ConicBundle
Indexing and Submatrices

First of all, every matrix may be indexed as a matrix or a as a long vector consisting of the stacked columns of the matrix (corresponding to the usual vec(.) operator in the numerical linear algebra literature), i.e., for every matrix class, a matrix A can be indexed via

• A(i,j): which returns the element corresponding to row i and column j. For most classes there are two version, one returning the reference to the element, so that it can be changed, too, and one const version, the only returns the value. For sparse matrices only the second version exists.
• A(k): if m is the row dimension of A, then A(k) adresses the same element as A(i,j) with i=km (=k mod m) and j=k/m. Again both versions, reference and value, exist for most classes.
• A[k]: same as A(k)

For most matrix classes it is possible to extract a single row or column or several rows and columns indexed by a given Indexmatrix ind via

• col(i): returns a column vector corresponding to column i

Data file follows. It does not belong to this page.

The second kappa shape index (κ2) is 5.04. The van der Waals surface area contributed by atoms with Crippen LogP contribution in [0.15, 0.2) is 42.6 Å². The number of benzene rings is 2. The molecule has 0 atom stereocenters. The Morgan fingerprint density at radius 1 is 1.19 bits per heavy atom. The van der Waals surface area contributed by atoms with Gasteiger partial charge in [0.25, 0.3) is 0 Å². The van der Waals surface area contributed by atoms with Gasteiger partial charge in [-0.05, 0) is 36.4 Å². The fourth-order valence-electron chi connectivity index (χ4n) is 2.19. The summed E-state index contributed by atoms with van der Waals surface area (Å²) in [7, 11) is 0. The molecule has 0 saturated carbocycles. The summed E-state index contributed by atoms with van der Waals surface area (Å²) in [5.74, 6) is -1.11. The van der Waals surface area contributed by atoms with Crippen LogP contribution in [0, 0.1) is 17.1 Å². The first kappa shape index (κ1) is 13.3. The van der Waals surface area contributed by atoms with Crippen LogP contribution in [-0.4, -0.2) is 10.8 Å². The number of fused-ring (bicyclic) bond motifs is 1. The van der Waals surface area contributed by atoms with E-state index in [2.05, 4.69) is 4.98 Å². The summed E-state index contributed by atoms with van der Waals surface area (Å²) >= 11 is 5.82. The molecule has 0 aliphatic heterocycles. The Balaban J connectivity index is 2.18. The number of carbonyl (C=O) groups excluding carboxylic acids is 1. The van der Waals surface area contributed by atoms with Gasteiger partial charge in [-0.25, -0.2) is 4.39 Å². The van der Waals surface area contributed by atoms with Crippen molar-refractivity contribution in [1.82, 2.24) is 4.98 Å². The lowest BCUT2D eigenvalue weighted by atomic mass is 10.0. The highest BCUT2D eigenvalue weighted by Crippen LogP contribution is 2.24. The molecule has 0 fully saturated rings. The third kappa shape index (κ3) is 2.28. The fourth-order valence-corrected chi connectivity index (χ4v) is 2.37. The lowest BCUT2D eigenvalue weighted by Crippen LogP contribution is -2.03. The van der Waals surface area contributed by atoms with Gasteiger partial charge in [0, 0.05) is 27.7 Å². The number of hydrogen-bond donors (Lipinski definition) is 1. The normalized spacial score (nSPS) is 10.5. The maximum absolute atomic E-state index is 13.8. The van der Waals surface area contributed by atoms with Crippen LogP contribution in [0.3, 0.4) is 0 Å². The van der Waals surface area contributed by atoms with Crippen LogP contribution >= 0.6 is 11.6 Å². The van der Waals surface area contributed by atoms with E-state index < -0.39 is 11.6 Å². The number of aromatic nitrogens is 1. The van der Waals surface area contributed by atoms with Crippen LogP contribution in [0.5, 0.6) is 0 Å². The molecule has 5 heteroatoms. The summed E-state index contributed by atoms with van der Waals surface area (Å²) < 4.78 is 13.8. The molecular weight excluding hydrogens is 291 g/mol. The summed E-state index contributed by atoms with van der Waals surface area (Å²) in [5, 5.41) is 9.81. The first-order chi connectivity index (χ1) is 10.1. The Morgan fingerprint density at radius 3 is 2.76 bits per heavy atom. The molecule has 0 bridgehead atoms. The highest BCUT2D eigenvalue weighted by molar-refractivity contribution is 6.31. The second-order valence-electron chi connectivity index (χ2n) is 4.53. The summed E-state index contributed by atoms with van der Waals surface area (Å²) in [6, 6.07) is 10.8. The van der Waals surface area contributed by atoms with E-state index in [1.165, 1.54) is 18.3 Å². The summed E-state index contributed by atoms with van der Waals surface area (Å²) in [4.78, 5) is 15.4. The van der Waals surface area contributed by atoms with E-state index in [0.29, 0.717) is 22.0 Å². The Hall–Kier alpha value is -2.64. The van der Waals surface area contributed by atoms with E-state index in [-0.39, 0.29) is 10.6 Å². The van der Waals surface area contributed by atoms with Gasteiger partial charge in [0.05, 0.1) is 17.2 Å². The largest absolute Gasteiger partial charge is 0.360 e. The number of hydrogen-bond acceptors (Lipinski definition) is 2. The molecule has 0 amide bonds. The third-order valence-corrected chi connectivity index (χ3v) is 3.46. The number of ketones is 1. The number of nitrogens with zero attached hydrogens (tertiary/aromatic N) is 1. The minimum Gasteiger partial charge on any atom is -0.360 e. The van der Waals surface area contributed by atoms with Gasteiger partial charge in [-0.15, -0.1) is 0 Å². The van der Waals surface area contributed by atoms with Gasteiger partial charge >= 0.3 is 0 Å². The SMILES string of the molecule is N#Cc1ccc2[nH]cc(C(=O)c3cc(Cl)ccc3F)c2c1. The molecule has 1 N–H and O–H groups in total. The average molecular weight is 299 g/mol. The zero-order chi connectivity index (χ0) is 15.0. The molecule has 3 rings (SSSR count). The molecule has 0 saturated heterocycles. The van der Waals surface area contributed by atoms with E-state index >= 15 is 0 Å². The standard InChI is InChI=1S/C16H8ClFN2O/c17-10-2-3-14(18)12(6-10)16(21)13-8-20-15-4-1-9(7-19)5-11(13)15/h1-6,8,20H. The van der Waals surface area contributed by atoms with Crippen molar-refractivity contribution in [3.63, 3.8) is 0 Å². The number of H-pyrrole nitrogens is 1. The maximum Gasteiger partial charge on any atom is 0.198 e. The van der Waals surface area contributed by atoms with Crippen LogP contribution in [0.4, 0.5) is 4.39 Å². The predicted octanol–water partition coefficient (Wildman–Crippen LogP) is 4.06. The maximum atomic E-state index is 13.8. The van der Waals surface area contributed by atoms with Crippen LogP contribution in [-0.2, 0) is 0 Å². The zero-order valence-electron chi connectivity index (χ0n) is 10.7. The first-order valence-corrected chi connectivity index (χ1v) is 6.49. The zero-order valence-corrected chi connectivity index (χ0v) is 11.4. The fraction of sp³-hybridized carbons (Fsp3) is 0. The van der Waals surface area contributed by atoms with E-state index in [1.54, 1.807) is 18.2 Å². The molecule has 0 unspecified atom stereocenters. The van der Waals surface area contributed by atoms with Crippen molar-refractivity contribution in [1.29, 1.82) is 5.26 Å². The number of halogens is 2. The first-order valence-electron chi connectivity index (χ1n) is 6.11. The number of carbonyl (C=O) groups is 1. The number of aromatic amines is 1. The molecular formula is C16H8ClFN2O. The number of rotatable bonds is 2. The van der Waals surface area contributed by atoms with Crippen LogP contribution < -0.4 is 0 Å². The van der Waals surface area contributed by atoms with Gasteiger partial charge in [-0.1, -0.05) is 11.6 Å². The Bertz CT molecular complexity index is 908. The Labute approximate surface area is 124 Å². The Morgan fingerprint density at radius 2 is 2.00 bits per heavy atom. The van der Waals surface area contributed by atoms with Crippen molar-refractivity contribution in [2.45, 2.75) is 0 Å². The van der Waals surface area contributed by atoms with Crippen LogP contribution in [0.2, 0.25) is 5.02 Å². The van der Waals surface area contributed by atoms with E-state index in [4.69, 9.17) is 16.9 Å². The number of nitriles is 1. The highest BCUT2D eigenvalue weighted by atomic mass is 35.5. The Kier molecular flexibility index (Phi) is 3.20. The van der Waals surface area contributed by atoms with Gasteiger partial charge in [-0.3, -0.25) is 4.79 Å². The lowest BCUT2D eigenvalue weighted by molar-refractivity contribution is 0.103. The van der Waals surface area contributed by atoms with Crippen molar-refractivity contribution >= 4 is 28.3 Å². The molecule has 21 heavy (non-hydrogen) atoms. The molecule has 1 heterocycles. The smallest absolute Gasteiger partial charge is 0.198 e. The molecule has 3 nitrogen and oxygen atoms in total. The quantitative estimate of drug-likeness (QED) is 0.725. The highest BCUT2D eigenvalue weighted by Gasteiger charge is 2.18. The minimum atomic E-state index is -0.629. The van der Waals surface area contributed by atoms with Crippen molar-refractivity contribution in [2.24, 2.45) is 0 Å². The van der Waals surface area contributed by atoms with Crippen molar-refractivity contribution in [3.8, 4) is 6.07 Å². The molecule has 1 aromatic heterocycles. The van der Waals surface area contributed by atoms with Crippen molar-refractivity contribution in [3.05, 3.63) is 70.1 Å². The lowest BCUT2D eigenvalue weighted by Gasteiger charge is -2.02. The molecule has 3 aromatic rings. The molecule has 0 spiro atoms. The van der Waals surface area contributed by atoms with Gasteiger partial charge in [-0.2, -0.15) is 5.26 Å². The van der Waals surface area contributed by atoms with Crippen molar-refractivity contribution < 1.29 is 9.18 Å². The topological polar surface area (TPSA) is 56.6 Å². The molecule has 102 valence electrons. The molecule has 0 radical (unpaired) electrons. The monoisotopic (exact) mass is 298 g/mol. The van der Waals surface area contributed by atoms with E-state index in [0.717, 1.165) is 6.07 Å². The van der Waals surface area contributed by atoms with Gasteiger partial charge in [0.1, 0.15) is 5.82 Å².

• row(i): returns a row vector corresponding to row i
• cols(ind): returns a new matrix containing the columns given by ind in this sequence
• rows(ind): returns a new matrix containing the rows given by ind in this sequence

Likewise most classes offer possibilities to delete a subset of columns/rows to insert single columns/rows, to concat matrices of appropriate sizes below or to the right, and to extract the main diagonal of the matrix with the operator diag(). For the class Matrix it is also possible to assign matrices to appropriately indexed submatrices or to extract upper or lower triangles starting with any diagonal, for details see the documentation there.

The content of two matrices A and B of the same type can always be exchanged with very litte constant cost by the friend function swap(A,B). It simply exchanges the vector pointing to the memory.

Every matrix class also offers direct access to its internal representation. Needless to say, that users should be extremely careful in making use of these methods.